art by Kirsten Kramer

Mental health and coronavirus

I think it’s important that more people understand trauma, and how it affects us, especially as we, as a species, try to survive the pandemic intact.

I am writing about the post-trauma of cancer because, I have had an experience like this before, because of how I grew up.

And so, I think it’s important that more people understand trauma, and how it affects us, especially as we, as a species, try to survive COVID-19 intact.

My parents and I have been going back and forth all week over what to write and what not to write. They are extremely private people, and just because I want to tell my story, which involves them, doesn’t mean they want it out there.

So that puts me in a bind, because as a journalist, I am trained to respect the privacy of people who aren’t public figures, and also, I love my parents.

So, I’m not going to write much about how I grew up. But I will say this: my parents don’t want me to write about it because of the stigma around mental health.

And that’s unfortunate.

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My parents are wonderful people and I love them so much. I don’t want them to feel shame from our history. We have a great and profound history, as do all humans, in my opinion.

My parents raised me with values I cherish like work hard and that you must take what you want — no one will just give it to you — in life, which is beautiful, always. My mom is a tremendous feminist, so props, ma. Thanks for that.

If there’s one good thing that can come from the coronavirus, I hope, it could be a cultural shift in attitude towards people struggling with their mental health.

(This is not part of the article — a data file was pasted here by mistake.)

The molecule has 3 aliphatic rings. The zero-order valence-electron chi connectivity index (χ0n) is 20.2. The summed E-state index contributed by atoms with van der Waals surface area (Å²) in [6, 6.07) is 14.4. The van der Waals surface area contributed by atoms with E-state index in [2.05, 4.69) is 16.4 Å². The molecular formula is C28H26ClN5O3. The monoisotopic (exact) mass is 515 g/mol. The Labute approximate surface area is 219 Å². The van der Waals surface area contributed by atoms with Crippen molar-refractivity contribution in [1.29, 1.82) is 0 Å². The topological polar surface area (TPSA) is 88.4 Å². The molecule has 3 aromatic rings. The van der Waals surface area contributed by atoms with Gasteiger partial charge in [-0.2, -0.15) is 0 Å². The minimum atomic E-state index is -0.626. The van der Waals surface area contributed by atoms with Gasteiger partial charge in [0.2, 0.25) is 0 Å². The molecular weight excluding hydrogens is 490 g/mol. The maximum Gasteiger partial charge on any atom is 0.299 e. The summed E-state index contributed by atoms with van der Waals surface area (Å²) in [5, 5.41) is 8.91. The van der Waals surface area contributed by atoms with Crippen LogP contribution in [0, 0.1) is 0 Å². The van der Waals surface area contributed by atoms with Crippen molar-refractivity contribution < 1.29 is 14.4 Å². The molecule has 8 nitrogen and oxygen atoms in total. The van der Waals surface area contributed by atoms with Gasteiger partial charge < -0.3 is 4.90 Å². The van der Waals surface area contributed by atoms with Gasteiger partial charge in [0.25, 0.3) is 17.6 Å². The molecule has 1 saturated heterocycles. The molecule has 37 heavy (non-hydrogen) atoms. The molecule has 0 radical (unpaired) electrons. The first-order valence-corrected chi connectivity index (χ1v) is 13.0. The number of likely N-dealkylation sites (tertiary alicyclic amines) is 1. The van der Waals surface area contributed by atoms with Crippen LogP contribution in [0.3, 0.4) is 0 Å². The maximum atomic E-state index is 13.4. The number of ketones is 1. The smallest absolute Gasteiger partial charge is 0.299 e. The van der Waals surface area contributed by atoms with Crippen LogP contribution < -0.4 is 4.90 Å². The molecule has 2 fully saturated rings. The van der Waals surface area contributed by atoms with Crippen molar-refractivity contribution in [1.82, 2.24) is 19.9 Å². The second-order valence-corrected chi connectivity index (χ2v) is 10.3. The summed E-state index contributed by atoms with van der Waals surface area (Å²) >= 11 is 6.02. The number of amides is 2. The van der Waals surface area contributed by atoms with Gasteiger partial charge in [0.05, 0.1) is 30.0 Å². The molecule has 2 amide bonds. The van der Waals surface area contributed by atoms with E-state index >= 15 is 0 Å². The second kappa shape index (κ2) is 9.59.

Mental health problems are ‘widespread’ during the pandemic, quite understandably, according to a May 6 report about a mid-April study commissioned by a company that offers virtual medicine products.

An outside firm surveyed 1558 people who use the company’s virtual-doc services through their employers. Forty-seven percent reported the pandemic had negatively impacted their mental health, overall. The results were higher for women, at 52 percent, and for young adults, at 49 percent, according to the report.

A friend of mine, in her early 30s, told me recently that she’s been experiencing symptoms of anxiety for the first time. She said she was surprised at how terrible it is.

I couldn’t agree with her more. In my experience, depression and anxiety are just as physically painful as anything else, often times more. And this is coming from a recovering cancer patient.

The issue of mental health was, until recently, addressed only in whispers in my family. We eventually gave it a coded name: the disease. I grew up around the disease. It was tough. And whoever was suspected to have it was often othered throughout the family.

Legitimately sick people were othered, in my opinion, because of a general societal ignorance regarding mental health that is rooted in stigma, which has created fear, sometimes especially in families where someone is suffering from a mental health crisis.

This othering created huge rifts that took many different forms, among many different relatives, which traumatized me.

I developed eating disorders; I dated the wrong guys; my sports and my grades suffered. I moved out early. The consequences of those actions and more cascaded through my 20s.

And to grow up, I had to reckon with all of it, through therapy.

I was diagnosed with post-traumatic stress disorder, or PTSD, when I was 27 years old. (I am now 33). I was in Columbia’s graduate journalism program at the time and I was a mess.

So I sought help.

Through years of therapy, I grew aware of my own self-destructive behavior that I inherited from someone, somewhere, back in time, either by nature or by nurture. I also became aware of other problems that I had created all on my own while making my way through the world.

As I became self-aware, and began to understand why I made choices that were ultimately bad for me, I started to make better ones.

And, as a result, my life got better. Good begets good, and so on.

In short, mental health stigmas aren’t just hurting those who suffer from legitimate illnesses, but also their family members, who suffer too. And all those people should be seeking help, because their lives will likely improve, like mine has.

But many of them won’t get help until the stigma goes away.

Thanks for reading. 🌻


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